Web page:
Basil Lee Nicholson
Basil was the youngest son of Sir Arthur Nicholson and his death is primarily the reason we have the memorial in Leek.
He was educated at the Priory School in Malvern before moving on to Rugby and then Burschied in Germany and Vevey in Switzerland to complete his education. He then joined his fathers firm as manager of the dye works at Bridge End, where he was performing well up to the outbreak of war.
He had been with the Battery for several years before the war and his brother Falkner was also a Lieutenant at the start of the war (Falkner was a Major by the end of the war and post war reached the rank of Lieutenant Colonel in the Territorial Army).
At the end of June the Battery were at rest at Poperinghe. They won a cricket match by 11 runs against Stoke-on-Trent’s B Battery and Basil won the Officers Jumping Competition on his horse “Simon”. Basil then left for home leave for a few days which were to be his last time in England.
At 3.30pm on the 24th July 1915, Basil Lee Nicholson was the first member of the Old Leek Battery to be killed in France (dying five months after the battery reached France). He was shot in the head by a German sniper whilst trying to assess the accuracy of an artillery barrage.
The Brigade diary 24th July 1915 reads “1530 Lieut B. Nicholson FOO [Forward Observation Officer] killed by sniper”.
Gunner Lorenzo Pickford recalls:-
“Basil made it clear he intended to retaliate for his brothers misfortune [Falkner was wounded in the shoulder by shrapnel four days earlier in the grounds of the White Chateau at Ypres, Billy Earls the Officers Cook was playing a piano “salvaged” from the destroyed Chateau in the grounds at the time!]. Along with Frank Bowcock the signaler, they made their way to the front line trench and the observation post. Basil relayed the order for the four guns to fire a simultaneous salvo. He then looked out from the OP, when unknown to the unfortunate Basil, a German sniper was waiting for just such a moment. It was all over in seconds, the sniper fired one round, and shot Basil in the head, killing him instantly”.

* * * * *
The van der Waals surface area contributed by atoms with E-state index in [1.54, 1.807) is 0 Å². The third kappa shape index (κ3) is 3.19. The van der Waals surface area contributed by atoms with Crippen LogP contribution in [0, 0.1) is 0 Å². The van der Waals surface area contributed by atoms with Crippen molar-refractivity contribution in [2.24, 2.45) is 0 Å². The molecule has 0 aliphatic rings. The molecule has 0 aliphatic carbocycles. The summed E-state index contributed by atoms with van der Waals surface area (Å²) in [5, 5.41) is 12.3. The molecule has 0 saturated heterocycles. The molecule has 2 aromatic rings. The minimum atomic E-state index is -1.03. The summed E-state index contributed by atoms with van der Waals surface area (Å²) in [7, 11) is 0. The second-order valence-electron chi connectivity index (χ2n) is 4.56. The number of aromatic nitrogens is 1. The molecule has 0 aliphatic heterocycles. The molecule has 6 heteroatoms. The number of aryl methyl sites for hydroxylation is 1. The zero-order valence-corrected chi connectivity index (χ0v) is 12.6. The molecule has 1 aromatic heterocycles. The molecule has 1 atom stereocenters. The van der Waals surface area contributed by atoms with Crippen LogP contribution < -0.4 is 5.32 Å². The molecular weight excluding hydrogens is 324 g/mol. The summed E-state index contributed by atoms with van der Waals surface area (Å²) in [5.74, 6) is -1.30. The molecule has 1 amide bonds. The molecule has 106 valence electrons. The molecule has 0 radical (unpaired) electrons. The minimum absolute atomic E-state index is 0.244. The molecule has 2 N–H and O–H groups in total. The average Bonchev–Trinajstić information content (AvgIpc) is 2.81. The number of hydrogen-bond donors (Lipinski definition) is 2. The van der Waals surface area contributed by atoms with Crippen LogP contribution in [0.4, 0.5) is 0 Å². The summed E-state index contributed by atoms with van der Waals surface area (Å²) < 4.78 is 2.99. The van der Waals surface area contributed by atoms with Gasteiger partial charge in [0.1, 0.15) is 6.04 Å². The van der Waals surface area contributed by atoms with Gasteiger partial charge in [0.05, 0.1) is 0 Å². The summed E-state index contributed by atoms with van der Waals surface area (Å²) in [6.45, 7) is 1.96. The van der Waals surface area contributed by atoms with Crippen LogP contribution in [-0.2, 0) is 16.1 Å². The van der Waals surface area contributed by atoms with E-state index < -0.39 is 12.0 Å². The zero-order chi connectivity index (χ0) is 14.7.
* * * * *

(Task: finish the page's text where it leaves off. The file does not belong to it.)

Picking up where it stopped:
He was buried with full military honours in Dranoutre, the officers of the battery and some of the men being present, including his injured brother Falkner.
Major Challinor wrote of Basil, “Isn’t it sad that our first casualty should have been Basil. I hardly like to think of him and of the intimate talks and episodes we have had together. We laid the poor boy to rest in the churchyard in the village of Dranoutre. However this is war and it may be the same for any one of us at any moment, otherwise we are very fit except Falkner who is at a rest home some miles from here. I cannot write anymore as our Battery requires much attention, in the circumstances, although we have other officers sent temorarily to help”.
Sir Arthur and Lady Nicholson received a telegram from the King and Queen when they heard of Basil’s death in 1915 – “The King and Queen are grieved to hear of the death of your son and offer their heartfelt sympathy in your loss. Their Majesties remember with so much pleasure their visit to Highfield”.
At the time of his death he had already qualified to be a Captain and serve (probably more safely) elsewhere, but he had decided to remain a Lieutenant with his comrades in C Battery for the time being.